Revelation v. Hypothesis
George Taylor Lee


1. Lee struck out the first page of the essay and rewrote it as presented in the text. The original title read, “Revelation vs Theories An Essay,” and the revised title and struck-out introductory paragraphs read:

Revelation vs Hypothesis
An Essay

Who is God, that I may believe in him? What am I? What must I believe? What is it in man that goes beyond the physical? What is it in man that refuses to be satisfied though he should gain the whole physical world? If man be the evolution of a protoplasm, forming the basis of his physical life, how is he other than physical? Is he not a mere animal? If not, why not?

The putting of these questions may be said, by some, to be arrogance, bordering on blasphemy, and the discussion of such questions, pro and con, may have in them elements of danger; but I do not believe that God forbids us to learn all that we can of Him by His revelations and His works through the spirit, God’s breath of immortal life, which He has given us. Man has paid for ages and is paying daily the price of knowledge of good and evil; and his creditor, his creator, tenders to him freely the means of making the pains and death of the body the gateway into a home of eternal life and joy. If we go in the right spirit, we need fear nothing because we seek ⟨to⟩ know the things that be of God; but we condemn ourselves as fools, when we question infinity. The Lord God requires that we learn wisdom, but it is that wisdom, which comes from Him and which leads us to seek the kingdom of God and His righteousness, with the assurance that such wisdom will lead us into all blessedness.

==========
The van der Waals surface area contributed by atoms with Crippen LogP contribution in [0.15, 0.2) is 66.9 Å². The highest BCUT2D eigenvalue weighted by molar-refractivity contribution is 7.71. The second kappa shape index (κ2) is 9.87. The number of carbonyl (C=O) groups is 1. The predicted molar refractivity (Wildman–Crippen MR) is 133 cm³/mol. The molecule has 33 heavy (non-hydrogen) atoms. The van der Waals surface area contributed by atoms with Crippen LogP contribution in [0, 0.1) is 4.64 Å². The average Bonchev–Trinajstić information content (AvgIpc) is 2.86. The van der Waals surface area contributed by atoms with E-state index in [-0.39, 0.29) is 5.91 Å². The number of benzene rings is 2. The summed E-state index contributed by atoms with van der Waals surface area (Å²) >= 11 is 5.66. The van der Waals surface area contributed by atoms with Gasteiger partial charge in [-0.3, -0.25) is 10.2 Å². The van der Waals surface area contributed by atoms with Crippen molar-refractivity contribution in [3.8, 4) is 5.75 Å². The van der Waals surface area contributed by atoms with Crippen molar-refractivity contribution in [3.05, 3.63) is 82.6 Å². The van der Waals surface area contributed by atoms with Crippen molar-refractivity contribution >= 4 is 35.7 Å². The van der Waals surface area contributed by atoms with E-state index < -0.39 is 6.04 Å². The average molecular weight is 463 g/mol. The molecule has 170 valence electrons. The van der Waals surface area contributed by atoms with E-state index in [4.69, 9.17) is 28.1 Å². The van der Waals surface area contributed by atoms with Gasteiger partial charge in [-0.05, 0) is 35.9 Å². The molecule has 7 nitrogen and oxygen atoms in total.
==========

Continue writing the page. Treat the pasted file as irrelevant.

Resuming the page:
2. At this point, Lee struck out this sentence: “Theory, based on hypotheses may, or might, answer these questions, to an extent at least, just as revelation does, but theory and revelation may be diametrically opposed in other respects, so my proposition is:”

3. At this point in the manuscript, Lee struck out this sentence: “There does not seem to be any doubt in the minds of some that evolution proves that the Bible story of creation is false.”

4. This satire on Charles Darwin’s Descent of Man is the first verse of a parody on “The Leather Bottèl,” which appeared in the May 1871 issue of Blackwood’s Edinburgh Magazine (vol. 109, pp. 631–33). The original song dates back to at least the reign of Charles II and was discussed in William Chappell’s “Popular Music of the Olden Time” (2 vols.; 1855–1859).